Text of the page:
Impact of Manure and Soil Test Phosphorus on Phosphorus Runoff from Soils Subjected to Simulated Rainfall

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dc.contributor.advisor dan israel, Committee Chair en_US Roberts, John Christopher en_US 2010-04-02T18:10:42Z 2010-04-02T18:10:42Z 2005-10-16 en_US
dc.identifier.other etd-06162005-123000 en_US
dc.description.abstract Runoff from agricultural fields amended with animal manure or fertilizer is a source of phosphorus (P) pollution to surface waters, which can have harmful effects such as eutrophication. The objectives of this study were to evaluate the impact of soil P status and the P composition of manure sources on P in runoff, characterize the effects of manure sources on mass loss of dissolved reactive P (DRP), total dissolved P (TDP), algal available P (AAP) and total P (TP) in runoff, and enhance the PLAT database with respect to soluble P attenuating factor (SPAF) and non-soluble P attenuating factor (NSPAF) values. Soil boxes set at 5% slopes received 7.5 cm hr-1 of simulated rainfall. Study soils included a Kenansville loamy sand (loamy siliceous subactive thermic Arenic Hapludults, a Coastal Plain soil) and a Davidson silt loam (kaolinitic thermic Rhodic Kandiudults, a Piedmont soil). Soil test P concentrations ranged from 16 to 283 mg P kg-1. Sources of P included broiler litter (BRL), breeder manure (BRD), breeder manure treated with three rates of alum (Al2(SO4)3) BRD0-0 kg m-2, BRDL-3.9 kg m-2, and BRDH-7.8 kg m-2 and DAP along with an unamended control. All manure sources were applied at 66 kg P ha-1. Water extractable P (WEP) represented an average of 10 ?b 6% total P in manure. Runoff samples were taken over a 30-min period. Piedmont soil contained greater amounts of clay, Al and Fe concentrations, and higher P sorption capacities that produced significantly lower DRP, TDP, AAP, and TP losses than the Coastal Plain soil. Runoff P loss did not differ for low and high STP soils of same taxonomy with the exception of AAP mass losses for Coastal Plain soil samples. Water extractable P in manures accounted for all DRP lost in runoff with DRP correlating strongly with WEP concentration (0.9961). A weak relationship between DRP in runoff and WEP applied to soil boxes was observed (R2=0.6547) and increased when a possible outlying manure treatment, BRL, was omitted from regression data (0.9927). Overall, manures containing the highest WEP concentrations supplied the largest losses of DRP in runoff. Manure treated with 3.9 and 7.8 kg m-2 of Al2(SO4)3 (alum) decreased DRP in runoff by 29%. Values calculated for PLAT SPAF and NSPAF coefficients were higher for Coastal Plain soil than Piedmont soil and overall higher than default values in PLAT. Management based on these results should help minimize harmful effects of P in runoff. en_US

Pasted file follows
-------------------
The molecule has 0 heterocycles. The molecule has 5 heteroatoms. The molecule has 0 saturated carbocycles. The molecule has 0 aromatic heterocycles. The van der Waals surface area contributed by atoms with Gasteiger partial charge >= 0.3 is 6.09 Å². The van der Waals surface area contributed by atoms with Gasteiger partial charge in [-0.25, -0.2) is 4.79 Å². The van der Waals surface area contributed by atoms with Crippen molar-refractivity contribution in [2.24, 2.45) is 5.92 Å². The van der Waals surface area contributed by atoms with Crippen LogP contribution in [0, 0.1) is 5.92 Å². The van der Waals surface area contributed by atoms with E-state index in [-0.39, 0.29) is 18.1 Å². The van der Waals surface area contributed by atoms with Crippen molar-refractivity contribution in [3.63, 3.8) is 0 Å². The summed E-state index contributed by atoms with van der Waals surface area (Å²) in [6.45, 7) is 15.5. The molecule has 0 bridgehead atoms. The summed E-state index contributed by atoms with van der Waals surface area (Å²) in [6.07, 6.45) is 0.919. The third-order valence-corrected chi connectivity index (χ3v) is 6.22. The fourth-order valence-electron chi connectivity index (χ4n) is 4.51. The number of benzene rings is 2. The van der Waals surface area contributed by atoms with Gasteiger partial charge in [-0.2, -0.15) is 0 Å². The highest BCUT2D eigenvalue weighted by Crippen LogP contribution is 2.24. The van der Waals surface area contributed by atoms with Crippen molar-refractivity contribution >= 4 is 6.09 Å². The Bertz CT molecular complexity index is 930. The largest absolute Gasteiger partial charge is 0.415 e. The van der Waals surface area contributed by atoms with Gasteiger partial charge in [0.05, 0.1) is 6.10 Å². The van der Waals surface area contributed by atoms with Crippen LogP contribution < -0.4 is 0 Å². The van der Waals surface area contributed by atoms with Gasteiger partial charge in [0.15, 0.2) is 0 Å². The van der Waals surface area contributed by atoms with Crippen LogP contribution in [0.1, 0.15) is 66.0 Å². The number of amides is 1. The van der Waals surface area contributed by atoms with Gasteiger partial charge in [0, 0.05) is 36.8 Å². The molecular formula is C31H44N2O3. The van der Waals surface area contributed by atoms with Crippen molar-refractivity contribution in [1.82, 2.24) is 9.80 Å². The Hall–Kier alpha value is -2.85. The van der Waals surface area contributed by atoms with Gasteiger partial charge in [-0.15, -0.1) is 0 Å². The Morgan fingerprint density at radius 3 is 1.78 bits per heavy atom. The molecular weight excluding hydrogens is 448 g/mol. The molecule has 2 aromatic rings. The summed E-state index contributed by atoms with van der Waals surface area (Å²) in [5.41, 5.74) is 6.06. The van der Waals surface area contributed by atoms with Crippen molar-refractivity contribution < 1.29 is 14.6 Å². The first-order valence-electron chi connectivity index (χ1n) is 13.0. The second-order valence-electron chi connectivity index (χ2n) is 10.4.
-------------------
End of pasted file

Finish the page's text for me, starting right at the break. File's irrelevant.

dc.rights I hereby certify that, if appropriate, I have obtained and attached hereto a written permission statement from the owner(s) of each third party copyrighted matter to be included in my thesis, dissertation, or project report, allowing distribution as specified below. I certify that the version I submitted is the same as that approved by my advisory committee. I hereby grant to NC State University or its agents the non-exclusive license to archive and make accessible, under the conditions specified below, my thesis, dissertation, or project report in whole or in part in all forms of media, now or hereafter known. I retain all other ownership rights to the copyright of the thesis, dissertation or project report. I also retain the right to use in future works (such as articles or books) all or part of this thesis, dissertation, or project report. en_US
dc.subject manure en_US
dc.subject STP en_US
dc.subject AAP TDP en_US
dc.subject DRP en_US
dc.subject TP en_US
dc.subject alum en_US
dc.subject runoff en_US
dc.title Impact of Manure and Soil Test Phosphorus on Phosphorus Runoff from Soils Subjected to Simulated Rainfall en_US MS en_US thesis en_US Soil Science en_US

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